Truly outstanding release from this very talented band that I am just getting to know. Mezzo Forte was my first Virgin Black purchase, and it has hardly left my CD player since I bought it. Fortissimo is at least the equal of mezzo forte, if not better. I actually prefer the heavier style most of the time, and the raw emotion felt here throughout the record is exceptional.
The third Rotting Christ opus sees them honing their early raw sounds into a more focused and even darker shape. This is the very first U.S. issue of ’Non Serviam’, on The End’s sub-label Unruly Sounds. Features bonus live video clips for ”Morality Of A Dark Age”, ”Feast Of The Grand Whore” and ”Non Serviam”.
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I have been eagerly anticipating the Fortissimo installment of Virgin Black’s Requiem Trilogy. Mezzo Forte, the first movement to be released, was genius in its conception and masterful in its execution. Clearly it was a masterpiece, and I could not wait for the more traditional “metal” aspects to take the lead in Fortissimo. Now that I have heard it, and while I recognize its greatness, I can’t help but feel that it is the lesser of the releases so far.
In Mezzo Forte, the orchestra had almost as much a part to play as the band, and Rowan used clean vocals with only occasional death growls. Furthermore, Samantha’s voice was prominent. Now guitars dominate the musical landscape, Rowan only employs the death vocals, and Samantha’s role has been greatly diminished. True, this is more traditional doom metal, but to me it is not the Virgin Black we know so well from Sombre Romantic, Elegant…and Dying, and the jewel in their discographical crown, Mezzo Forte. The music of Fortissimo is not as moving, not as epic, not as passionate as that found on Mezzo Forte.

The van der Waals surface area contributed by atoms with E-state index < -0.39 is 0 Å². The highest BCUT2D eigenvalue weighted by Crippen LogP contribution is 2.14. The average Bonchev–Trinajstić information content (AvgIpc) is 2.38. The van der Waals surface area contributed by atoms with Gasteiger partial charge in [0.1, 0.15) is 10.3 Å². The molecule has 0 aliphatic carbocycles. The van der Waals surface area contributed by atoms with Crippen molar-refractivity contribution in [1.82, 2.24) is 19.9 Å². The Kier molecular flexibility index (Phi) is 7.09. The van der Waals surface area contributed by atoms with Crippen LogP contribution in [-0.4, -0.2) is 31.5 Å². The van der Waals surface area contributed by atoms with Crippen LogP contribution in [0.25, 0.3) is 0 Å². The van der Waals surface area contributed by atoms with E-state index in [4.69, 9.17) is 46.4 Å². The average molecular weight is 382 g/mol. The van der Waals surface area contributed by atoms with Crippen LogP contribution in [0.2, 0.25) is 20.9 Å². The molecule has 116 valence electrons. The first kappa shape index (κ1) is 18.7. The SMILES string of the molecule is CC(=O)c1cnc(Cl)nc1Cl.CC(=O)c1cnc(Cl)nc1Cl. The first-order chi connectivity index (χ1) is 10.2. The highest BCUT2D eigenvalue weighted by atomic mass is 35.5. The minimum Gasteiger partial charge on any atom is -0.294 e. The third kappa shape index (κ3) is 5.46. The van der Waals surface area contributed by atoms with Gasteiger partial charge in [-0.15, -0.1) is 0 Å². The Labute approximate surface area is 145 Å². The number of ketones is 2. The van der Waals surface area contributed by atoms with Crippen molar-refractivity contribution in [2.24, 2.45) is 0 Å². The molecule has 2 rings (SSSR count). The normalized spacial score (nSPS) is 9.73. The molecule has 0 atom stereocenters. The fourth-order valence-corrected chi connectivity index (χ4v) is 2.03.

Is this CD worth a purchase? Absolutely. It is a stellar work. Is it another fine addition to VB’s catalogue? Yes. Does it live up to the promise displayed on Mezzo Forte for the Requiem trilogy? No, I have to say. Like a top-heavy symphony dominated by the first movement and followed by wonderful but less inspired movements, Requiem takes us to the heavens (or in this case, hell) from the first, and over time returns us to the Earth.
I can’t wait for Pianissimo, but now instead of wanting to see if VB could top its inspiration, I will now see if they can match that of Mezzo Forte.
This CD sounds like Evoken covering Black Sabbath. Whereas the first chapter, “Requiem – Mezzo Forte” had the vibe of faith reaching through anguish, “Fortissimo” mainly reflects pain – the crown of thorns, the nails and the slow suffocation.
Rowan London swaps his tenor vocal beauty for a Cookie-Monster-on-downers approach, and it fits. The Adelaide Symphony Orchestra steps way back, in favor of doom metal……actually, DOOOOOOOOOOM metal. Susan Johnson’s soprano is like a dove flying over a field of rusting swords and mangled bodies. Apart from her operatics, the voices and music are all six feet deep. So, logically, drummer Dino Cielo and guitarist Samantha Escarbe rule the room this time.
Track three (“Silent”) features singing and a guitar melody straight from “Mezzo Forte”. That works in this case, since the CDs are parts of a trilogy.
A normal men’s choir adds a layer of humanity while a “Death Choir” (including London and bassist Grayh) leads “Lacrimosa (gather me)”. I suspect London now owns controlling stock in Chloraseptic.
In my review for “Mezzo Forte” I predicted that Escarbe would knock us flat on our butts with “Fortissimo”. Having now heard the album, I stand by that claim. Still, her playing here isn’t quite as dynamic as in Virgin Black’s “Elegant…and Dying”. (Granted, how the hell could you top a song like “The Everlasting”?)
There’s a really cool call-back on “Darkness”. At the 9:04 mark, Johnson and the band reprise a chorus from “Mezzo Forte” but THIS time the Death Choir sings along. It sounds like demons trying to reclaim a song forbidden to them since being cast out of Heaven.
After all the heaviness, “Forever” is truly a disarming little piano piece. I hear it and think of Mary in the shadow of the cross, the minute her son forces “It is finished” from his mouth and dies.
Overall, “Requiem – Fortissimo” sounds like the physical reality of Golgotha, the horror before the resurrection.